This is my personal point of greatest interest. I wouldn't say I'm a die hard supporter of any chain in particular, so I do think it is a worthwhile experiment trying the big block approach to see what happens. The issue is the assumption that this is the correct and best solution for doing everything on the blockchain. This leads me to the thinking that BSV is getting stuck in a 'jack of all trades - master of none' scenario. Whilst this means it may perform 'fine' functionally at the moment, it feels that all things equal, it may not survive long term and will certainly never be the dominant chain because there will always be a better alternative for a specific purpose, four general examples that I can think of below:
Security of a significant transaction. Lets say a house purchase, if I had to choose a chain I would obviously choose BTC because it has the greatest hashrate by orders of magnitude. I will happily pay a fee and wait for a few confirmations to know that as far as blockchains go, my transaction is as final as possible. Obviously this example uses current state of things, but obviously this use case will always go to the most secure chain, which could be anything. I cannot see a compelling case for this becoming BSV.
Microtransactions. I agree this is very important, and this narrative is pushed a lot in BSV. The problem is, there are plenty of chains currently that allow fast transactions with finality in seconds that are literally fee free. Whilst it is true that BSV can do really cheap transactions, what is the point when there is a faster and cheaper alternative. The same applies to SPV and 0-conf, while they might be 'fine' most of the time, why rely on them when you don't have to. Whilst there are more concerns over security for these fast and free chains, if we're talking beer money or whatever it's less of an issue if you're paying for convenience. This sort of echoes what Craig said in the bitcoin vision video from the other day that I agree with, except for the BSV part, so again I don't think this is a compelling case for only BSV, in fact I already think it is on the back foot.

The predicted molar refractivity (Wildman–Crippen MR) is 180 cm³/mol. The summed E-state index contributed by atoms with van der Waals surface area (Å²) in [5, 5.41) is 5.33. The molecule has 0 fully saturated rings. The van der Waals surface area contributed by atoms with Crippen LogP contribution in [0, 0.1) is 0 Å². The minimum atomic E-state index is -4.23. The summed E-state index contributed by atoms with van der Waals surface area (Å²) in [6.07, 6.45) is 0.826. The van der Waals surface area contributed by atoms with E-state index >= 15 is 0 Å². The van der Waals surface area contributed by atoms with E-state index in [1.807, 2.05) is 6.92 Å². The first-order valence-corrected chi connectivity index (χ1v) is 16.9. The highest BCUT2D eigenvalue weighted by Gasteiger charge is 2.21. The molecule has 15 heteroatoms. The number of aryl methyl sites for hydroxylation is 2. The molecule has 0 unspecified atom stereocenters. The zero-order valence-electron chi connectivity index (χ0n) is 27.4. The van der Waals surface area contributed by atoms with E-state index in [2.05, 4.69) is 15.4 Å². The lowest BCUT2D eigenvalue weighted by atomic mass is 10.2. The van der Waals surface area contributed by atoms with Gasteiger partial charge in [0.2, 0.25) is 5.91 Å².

Privacy. It's a controversial topic for sure, but the fact remains that people will sometimes for whatever reason want to be able to transact privately and for illicit reasons. BSV does not intend to cater for this, but there is a market for this regardless, and a number of chains that offer it to varying degrees.
Smart contracts. Another big one which encompasses a lot of things from tokens to actual contracts to provably fair gaming and gambling. There is already a host of account based chains with far more advanced functionality and greater developer communities than BSV. The 10 minute block finality is also an issue here, as for many of the above you presumably will want finality to transactions. I know BSV is expanding the 'smart contract' capabilities but I do not see a unique or compelling case for it to suddenly dominate or even make an impact any time soon. Once again, I do not see any kind of unique selling point.